The suggestion on Tuesday by Nigeria’s Minister of State for Petroleum Resources, Dr. Ibe Kachikwu, for an emergency meeting of the Organisation of Petroleum Exporting Countries amid the sustained oil price slump met with opposition from another member of the cartel, the United Arab Emirates.
The global benchmark Brent crude extended its decline on Tuesday, slipping towards $30 per barrel for the first time since April 2004, before rising slightly above $31 per barrel. But the pick-up was short-lived as Brent later fell below $31.
Kachikwu, who briefly served as OPEC president last year before Nigeria’s tenure expired on December 31, was quoted as saying that OPEC would soon make efforts to convene before the next scheduled meeting in June as the slump in oil prices was hurting producers, including the world’s biggest exporter, Saudi Arabia.
The 13 members of the OPEC will work toward meeting in early March, Kachikwu said in an interview in Abu Dhabi on Tuesday.
Bloomberg quoted him to have said that members were already engaged in informal discussions with some non-OPEC producers, including Russia, to join any future production cut to shore up prices, he said.
“We are definitely looking at a time frame in very early March. You will very necessarily have to have an OPEC meeting because the group first has to meet and decide on its position before having formal meetings with other producers to coordinate a cut,” he said.
Brent crude closed at $43 per barrel on the day of the last OPEC meeting on December 4, and was trading at $30.54 per barrel at 6.10pm Nigerian time on Tuesday.
OPEC, which supplies about 40 per cent of the world’s oil, decided not to cut production in December, potentially worsening a glut created after producers from the US to Russia and Saudi Arabia pumped more than demand warranted.
The UAE, one of the Gulf nations in OPEC, has moved to quash the talk of a potential emergency meeting, with its Energy Minister, Suhail bin Mohammed al-Mazrou, saying the current strategy by the cartel was working.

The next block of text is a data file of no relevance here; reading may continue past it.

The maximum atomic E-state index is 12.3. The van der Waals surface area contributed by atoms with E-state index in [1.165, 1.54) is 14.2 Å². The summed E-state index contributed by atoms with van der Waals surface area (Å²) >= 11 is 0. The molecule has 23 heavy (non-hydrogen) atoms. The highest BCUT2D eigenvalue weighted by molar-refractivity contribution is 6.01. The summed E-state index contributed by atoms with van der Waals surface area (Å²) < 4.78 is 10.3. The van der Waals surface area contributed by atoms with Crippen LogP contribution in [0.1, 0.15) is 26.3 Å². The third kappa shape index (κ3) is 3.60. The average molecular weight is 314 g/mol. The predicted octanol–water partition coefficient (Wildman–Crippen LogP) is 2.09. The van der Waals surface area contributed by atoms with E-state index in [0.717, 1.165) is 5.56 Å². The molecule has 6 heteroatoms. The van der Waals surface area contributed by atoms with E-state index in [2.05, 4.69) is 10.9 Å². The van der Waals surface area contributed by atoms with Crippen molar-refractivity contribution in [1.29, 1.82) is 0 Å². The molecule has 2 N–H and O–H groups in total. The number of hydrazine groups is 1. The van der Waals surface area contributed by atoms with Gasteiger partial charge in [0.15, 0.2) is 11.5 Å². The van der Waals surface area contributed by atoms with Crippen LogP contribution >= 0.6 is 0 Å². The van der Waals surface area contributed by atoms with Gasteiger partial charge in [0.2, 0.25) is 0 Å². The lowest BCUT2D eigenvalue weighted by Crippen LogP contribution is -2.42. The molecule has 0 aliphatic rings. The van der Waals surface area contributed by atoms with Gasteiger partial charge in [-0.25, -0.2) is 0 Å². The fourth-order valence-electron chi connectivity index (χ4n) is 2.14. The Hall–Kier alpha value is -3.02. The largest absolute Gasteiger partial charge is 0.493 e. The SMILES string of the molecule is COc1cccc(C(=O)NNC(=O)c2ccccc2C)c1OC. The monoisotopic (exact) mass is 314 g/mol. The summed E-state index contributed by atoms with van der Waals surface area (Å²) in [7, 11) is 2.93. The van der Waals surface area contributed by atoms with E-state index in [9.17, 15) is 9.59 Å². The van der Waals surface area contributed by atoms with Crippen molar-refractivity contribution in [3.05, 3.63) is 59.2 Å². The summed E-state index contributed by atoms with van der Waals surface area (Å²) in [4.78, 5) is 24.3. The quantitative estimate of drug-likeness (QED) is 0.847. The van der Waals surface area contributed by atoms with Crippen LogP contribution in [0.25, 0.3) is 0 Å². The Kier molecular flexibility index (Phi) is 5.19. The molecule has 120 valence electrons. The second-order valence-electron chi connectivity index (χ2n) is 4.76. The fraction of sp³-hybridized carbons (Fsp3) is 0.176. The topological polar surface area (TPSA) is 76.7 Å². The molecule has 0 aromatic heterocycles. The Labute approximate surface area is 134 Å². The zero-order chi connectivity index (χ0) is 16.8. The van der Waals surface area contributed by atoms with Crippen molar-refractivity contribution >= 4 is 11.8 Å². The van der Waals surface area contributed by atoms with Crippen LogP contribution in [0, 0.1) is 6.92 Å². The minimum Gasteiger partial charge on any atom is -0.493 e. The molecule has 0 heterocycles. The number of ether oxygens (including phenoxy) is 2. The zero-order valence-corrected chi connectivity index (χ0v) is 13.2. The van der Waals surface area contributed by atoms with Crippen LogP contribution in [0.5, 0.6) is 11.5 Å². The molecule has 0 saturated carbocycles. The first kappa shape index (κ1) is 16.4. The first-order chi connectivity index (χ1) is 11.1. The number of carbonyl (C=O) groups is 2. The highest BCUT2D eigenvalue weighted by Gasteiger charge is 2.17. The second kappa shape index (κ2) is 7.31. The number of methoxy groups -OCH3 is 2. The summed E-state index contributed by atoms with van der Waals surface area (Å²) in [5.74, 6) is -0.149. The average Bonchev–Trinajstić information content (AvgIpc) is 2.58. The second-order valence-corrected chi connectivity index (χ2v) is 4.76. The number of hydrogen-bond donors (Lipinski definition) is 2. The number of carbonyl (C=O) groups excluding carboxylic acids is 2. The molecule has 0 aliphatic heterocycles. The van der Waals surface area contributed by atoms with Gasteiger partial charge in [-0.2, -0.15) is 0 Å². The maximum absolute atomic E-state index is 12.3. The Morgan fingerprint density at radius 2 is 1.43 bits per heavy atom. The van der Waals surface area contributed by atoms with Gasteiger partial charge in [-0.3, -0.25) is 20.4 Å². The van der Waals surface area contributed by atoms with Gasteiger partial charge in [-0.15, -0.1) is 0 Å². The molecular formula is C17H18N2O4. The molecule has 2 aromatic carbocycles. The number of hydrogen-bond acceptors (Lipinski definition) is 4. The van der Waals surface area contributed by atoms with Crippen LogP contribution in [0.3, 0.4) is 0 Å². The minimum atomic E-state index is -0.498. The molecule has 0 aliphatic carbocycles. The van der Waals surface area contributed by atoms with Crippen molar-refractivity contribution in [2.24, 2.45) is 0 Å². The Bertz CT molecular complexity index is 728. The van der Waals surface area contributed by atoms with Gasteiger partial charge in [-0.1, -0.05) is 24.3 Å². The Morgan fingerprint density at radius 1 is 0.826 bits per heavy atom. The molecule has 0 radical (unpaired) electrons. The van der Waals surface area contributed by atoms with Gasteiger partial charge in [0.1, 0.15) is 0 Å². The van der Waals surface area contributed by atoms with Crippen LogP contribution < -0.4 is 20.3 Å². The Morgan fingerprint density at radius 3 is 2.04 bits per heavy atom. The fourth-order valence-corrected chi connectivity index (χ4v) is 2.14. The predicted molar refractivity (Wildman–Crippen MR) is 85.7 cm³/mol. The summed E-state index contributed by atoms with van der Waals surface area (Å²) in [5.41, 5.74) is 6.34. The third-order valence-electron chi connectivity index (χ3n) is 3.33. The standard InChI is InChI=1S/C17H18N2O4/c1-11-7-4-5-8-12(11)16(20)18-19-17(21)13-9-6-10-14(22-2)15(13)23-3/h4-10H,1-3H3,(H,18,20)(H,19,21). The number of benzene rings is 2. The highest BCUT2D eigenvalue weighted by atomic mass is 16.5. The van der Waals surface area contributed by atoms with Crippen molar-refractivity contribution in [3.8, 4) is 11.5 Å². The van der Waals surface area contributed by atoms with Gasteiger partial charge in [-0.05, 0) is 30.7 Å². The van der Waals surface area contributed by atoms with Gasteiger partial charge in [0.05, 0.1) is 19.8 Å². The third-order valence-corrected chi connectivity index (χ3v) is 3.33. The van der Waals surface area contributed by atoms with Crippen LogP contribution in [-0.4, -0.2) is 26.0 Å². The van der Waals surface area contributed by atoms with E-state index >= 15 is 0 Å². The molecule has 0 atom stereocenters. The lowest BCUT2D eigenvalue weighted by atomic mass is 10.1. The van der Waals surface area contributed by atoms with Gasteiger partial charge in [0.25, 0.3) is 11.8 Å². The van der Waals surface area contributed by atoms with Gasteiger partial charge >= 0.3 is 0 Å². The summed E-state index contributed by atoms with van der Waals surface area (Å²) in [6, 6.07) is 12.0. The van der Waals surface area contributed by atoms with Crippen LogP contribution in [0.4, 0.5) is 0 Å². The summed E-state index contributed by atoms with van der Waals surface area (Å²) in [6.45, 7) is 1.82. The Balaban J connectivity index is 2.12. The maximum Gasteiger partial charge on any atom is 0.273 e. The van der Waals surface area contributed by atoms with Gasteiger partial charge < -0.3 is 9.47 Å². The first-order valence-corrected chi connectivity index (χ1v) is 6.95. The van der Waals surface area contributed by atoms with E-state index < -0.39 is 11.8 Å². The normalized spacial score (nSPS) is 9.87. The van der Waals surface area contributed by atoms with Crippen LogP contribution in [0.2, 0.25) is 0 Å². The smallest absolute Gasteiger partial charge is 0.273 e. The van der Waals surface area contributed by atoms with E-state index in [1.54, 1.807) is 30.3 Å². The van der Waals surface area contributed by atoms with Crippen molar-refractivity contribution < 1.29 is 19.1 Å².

“I’m not convinced OPEC alone can change or can solely unilaterally change this strategy just because we have seen a low in the market,” Mazroui was quoted by Reuters as saying.
He stated that while the first half of 2016 would be tough for the oil market, there would be a gradual recovery later in the year, aided by an expected drop in non-OPEC production.
“I think all the members, including Iran, have the right to increase their production. I don’t think we are going to restrict anyone,” Mazroui said.
A former Director of Research at OPEC, Chief Mike Olorunfemi, said in a telephone interview with one of our correspondents, “If the price should go below $30, there is likelihood that OPEC will want to meet. But the Iran and Saudi Arabia tension has added a new dimension to the problem.
“So, Saudi Arabia will not really want to come and meet because the fall in oil price affects Iran more than Saudi Arabia. And wherever Saudi Arabia moves to, that is where you will find the UAE and Kuwait.”
The Head of energy Research, Ecobank Capital, Mr. Dolapo Oni, is of the view that OPEC is really not somewhere where Nigeria has a lot of clout.”